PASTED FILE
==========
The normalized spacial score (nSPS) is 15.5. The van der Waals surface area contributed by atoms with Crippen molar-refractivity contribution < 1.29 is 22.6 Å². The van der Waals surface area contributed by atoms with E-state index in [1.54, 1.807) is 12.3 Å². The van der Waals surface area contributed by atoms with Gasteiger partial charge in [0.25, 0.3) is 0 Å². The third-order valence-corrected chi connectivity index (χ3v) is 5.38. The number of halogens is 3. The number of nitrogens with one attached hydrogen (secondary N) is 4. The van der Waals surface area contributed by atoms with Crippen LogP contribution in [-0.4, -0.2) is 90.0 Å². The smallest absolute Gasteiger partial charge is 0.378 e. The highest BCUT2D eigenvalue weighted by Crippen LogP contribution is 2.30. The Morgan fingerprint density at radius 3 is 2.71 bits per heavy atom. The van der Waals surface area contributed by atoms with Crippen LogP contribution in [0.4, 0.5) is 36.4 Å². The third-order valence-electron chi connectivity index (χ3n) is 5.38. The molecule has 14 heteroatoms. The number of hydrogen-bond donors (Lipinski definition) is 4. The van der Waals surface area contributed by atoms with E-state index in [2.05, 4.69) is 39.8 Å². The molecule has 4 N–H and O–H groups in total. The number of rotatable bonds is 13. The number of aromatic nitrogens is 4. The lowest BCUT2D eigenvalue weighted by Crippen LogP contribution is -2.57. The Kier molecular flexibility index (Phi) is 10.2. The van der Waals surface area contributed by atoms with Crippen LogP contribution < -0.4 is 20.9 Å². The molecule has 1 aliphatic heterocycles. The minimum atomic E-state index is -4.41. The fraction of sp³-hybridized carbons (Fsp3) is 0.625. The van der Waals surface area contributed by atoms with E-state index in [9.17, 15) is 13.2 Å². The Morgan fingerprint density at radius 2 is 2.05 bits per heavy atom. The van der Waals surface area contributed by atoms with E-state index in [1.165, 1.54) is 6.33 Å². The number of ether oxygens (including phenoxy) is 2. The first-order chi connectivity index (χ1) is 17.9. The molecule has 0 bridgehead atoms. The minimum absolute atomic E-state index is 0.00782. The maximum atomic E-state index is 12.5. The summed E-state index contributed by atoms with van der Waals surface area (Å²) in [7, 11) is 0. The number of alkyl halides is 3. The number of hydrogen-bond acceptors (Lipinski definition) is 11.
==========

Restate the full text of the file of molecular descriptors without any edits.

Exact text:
The normalized spacial score (nSPS) is 15.5. The van der Waals surface area contributed by atoms with Crippen molar-refractivity contribution < 1.29 is 22.6 Å². The van der Waals surface area contributed by atoms with E-state index in [1.54, 1.807) is 12.3 Å². The van der Waals surface area contributed by atoms with Gasteiger partial charge in [0.25, 0.3) is 0 Å². The third-order valence-corrected chi connectivity index (χ3v) is 5.38. The number of halogens is 3. The number of nitrogens with one attached hydrogen (secondary N) is 4. The van der Waals surface area contributed by atoms with Crippen LogP contribution in [-0.4, -0.2) is 90.0 Å². The smallest absolute Gasteiger partial charge is 0.378 e. The highest BCUT2D eigenvalue weighted by Crippen LogP contribution is 2.30. The Morgan fingerprint density at radius 3 is 2.71 bits per heavy atom. The van der Waals surface area contributed by atoms with Crippen LogP contribution in [0.4, 0.5) is 36.4 Å². The third-order valence-electron chi connectivity index (χ3n) is 5.38. The molecule has 14 heteroatoms. The number of hydrogen-bond donors (Lipinski definition) is 4. The van der Waals surface area contributed by atoms with E-state index in [2.05, 4.69) is 39.8 Å². The molecule has 4 N–H and O–H groups in total. The number of rotatable bonds is 13. The number of aromatic nitrogens is 4. The lowest BCUT2D eigenvalue weighted by Crippen LogP contribution is -2.57. The Kier molecular flexibility index (Phi) is 10.2. The van der Waals surface area contributed by atoms with Crippen LogP contribution < -0.4 is 20.9 Å². The molecule has 1 aliphatic heterocycles. The minimum atomic E-state index is -4.41. The fraction of sp³-hybridized carbons (Fsp3) is 0.625. The van der Waals surface area contributed by atoms with E-state index in [9.17, 15) is 13.2 Å². The Morgan fingerprint density at radius 2 is 2.05 bits per heavy atom. The van der Waals surface area contributed by atoms with E-state index in [1.165, 1.54) is 6.33 Å². The number of ether oxygens (including phenoxy) is 2. The first-order chi connectivity index (χ1) is 17.9. The molecule has 0 bridgehead atoms. The minimum absolute atomic E-state index is 0.00782. The maximum atomic E-state index is 12.5. The summed E-state index contributed by atoms with van der Waals surface area (Å²) in [7, 11) is 0. The number of alkyl halides is 3. The number of hydrogen-bond acceptors (Lipinski definition) is 11.